atheism, belief, belief system, Christianity, condescension, conversion, debate, insult, religion, worldview
When people believe that their worldviews are epistemologically superior to others (which most do), the temptation is high to disparage other worldviews with condescending insults. Atheists and Christians are equally guilty of this. Members of both sides are constantly attacking each other in an attempt to make the opposition appear ridiculous.
Many atheists believe that Christians are stupid and vice versa. This belief is particularly present when in the middle of a heated debate with a member of the other side. Even I am often tempted to insult the intelligence of the other side until I remember that not too long ago, I was on their side.
It is a rather weird anecdote of human psychology that I, 1) Always consider myself intelligent, 2) Am constantly updating my belief system, and 3) Several months later I tend to think of anyone holding any of my old beliefs, as being “stupid”. It’s hypocrisy, I know, and it may just be me but I suspect it applies to many other people as well. It’s something I need to think about before silently or vocally insulting someone else’s intelligence.
Those insults do not help change the mind of the religious person or the atheist. I know this after experiencing both sides. All that an insult accomplishes is to anger the other person and destroy all chance of a continued dialogue. Insults probably do more harm than good.
As hard as it might be to believe, there really are intelligent Christians that wholeheartedly believe in the literal truth of the Bible. I should know–I used to be one. It is a testament to the power of indoctrination, and the atheist hoping to change religious minds would do well to understand this power. The Christian would do well to understand that the atheist is intelligent, and that he is also a seeker of truth, and not intrinsically evil.
Based once again only on my experience on both sides of the argument, here are some tips I have for encouraging a shift in a worldview. They will be written from the perspective of an atheist trying to change a Christian’s worldview.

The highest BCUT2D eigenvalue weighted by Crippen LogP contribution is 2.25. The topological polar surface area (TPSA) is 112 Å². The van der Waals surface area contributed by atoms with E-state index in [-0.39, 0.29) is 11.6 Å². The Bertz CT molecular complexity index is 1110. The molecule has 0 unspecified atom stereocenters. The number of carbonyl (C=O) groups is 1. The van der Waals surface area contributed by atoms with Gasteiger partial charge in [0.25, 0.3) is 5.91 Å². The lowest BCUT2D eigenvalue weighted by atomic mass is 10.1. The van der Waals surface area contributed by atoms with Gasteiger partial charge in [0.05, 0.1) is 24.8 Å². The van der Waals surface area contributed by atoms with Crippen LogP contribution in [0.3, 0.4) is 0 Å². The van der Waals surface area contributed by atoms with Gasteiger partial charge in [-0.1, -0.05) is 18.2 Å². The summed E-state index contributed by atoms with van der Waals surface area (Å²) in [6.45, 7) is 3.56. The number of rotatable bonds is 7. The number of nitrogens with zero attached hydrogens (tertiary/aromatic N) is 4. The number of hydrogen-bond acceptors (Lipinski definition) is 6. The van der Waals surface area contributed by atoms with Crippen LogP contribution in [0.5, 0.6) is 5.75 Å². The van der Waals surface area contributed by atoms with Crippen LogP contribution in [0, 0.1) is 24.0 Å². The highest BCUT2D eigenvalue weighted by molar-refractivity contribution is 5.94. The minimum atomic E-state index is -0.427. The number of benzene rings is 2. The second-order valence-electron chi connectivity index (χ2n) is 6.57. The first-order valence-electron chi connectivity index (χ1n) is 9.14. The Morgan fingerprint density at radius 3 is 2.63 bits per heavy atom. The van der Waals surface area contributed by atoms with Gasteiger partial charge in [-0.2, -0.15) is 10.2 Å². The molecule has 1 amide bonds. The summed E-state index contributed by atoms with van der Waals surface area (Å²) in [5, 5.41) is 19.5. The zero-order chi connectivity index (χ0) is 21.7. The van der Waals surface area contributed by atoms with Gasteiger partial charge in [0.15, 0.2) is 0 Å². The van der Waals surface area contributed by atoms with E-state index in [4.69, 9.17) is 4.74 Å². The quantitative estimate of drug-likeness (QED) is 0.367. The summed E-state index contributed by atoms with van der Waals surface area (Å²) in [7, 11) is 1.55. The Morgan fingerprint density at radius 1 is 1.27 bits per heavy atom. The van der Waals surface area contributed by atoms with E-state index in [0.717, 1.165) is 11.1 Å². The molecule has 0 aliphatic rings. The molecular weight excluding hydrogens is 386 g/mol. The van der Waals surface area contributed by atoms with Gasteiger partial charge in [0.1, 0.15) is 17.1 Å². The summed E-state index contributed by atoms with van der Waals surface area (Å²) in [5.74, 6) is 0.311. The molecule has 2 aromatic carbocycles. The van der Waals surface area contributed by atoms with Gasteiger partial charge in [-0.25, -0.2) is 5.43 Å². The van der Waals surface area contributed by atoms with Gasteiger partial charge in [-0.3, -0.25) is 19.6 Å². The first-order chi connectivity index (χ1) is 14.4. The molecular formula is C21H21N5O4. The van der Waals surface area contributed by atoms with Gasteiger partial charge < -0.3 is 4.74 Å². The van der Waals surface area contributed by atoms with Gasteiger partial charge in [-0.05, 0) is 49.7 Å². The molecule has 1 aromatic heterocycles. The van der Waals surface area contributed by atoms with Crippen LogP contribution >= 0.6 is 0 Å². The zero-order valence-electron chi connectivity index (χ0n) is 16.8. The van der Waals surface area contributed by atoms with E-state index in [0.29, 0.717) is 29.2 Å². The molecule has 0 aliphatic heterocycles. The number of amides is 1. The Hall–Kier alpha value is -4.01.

1) Be an ethical and an intelligent person. Show the other side, by your speech and actions, that you’re not stupid or intrinsically evil.
2) Begin a dialogue. The tone of the dialogue is important. It should be friendly and never confrontational. Give the (truthful) impression that you are also seeking truth and not just manufacturing counter-arguments for the sake of disagreeing.
3) Take it slowly. It took me about ten years of thought to go from fundamental Christian (Amish) to atheist. What you’re seeking is a radical shift in worldview and it’s not going to happen overnight. In fact, if you throw too much “evidence” at the other side all at once, you’re more likely to push the other person away than to change their mind. Judge the other person’s position and level of knowledge and seek only a small victory in any given conversation. If you achieve it, leave it at that and let it ferment in the other person’s mind. Remember, you are trying to undermine years and years of indoctrination.
4) This may or may not be effective for everyone, but it seems to work for me: Guide the other person to the answer rather than giving it to them. I find that it is more effective to ask the right questions than it is to state the answers.
5) Provide well-written and easy to understand resources to help your fellow truth-seeker to understand the more technical aspects of your worldview. For example, several of Richard Dawkin’s books were instrumental in helping me understand evolution and grasping the general idea of evolution was a turning point in my transition from fundamental Christian to atheist.
So in conclusion; be nice. How nice? Pretend that the person you’re debating with is your best friend, your significant other, or your mother. They really are mine.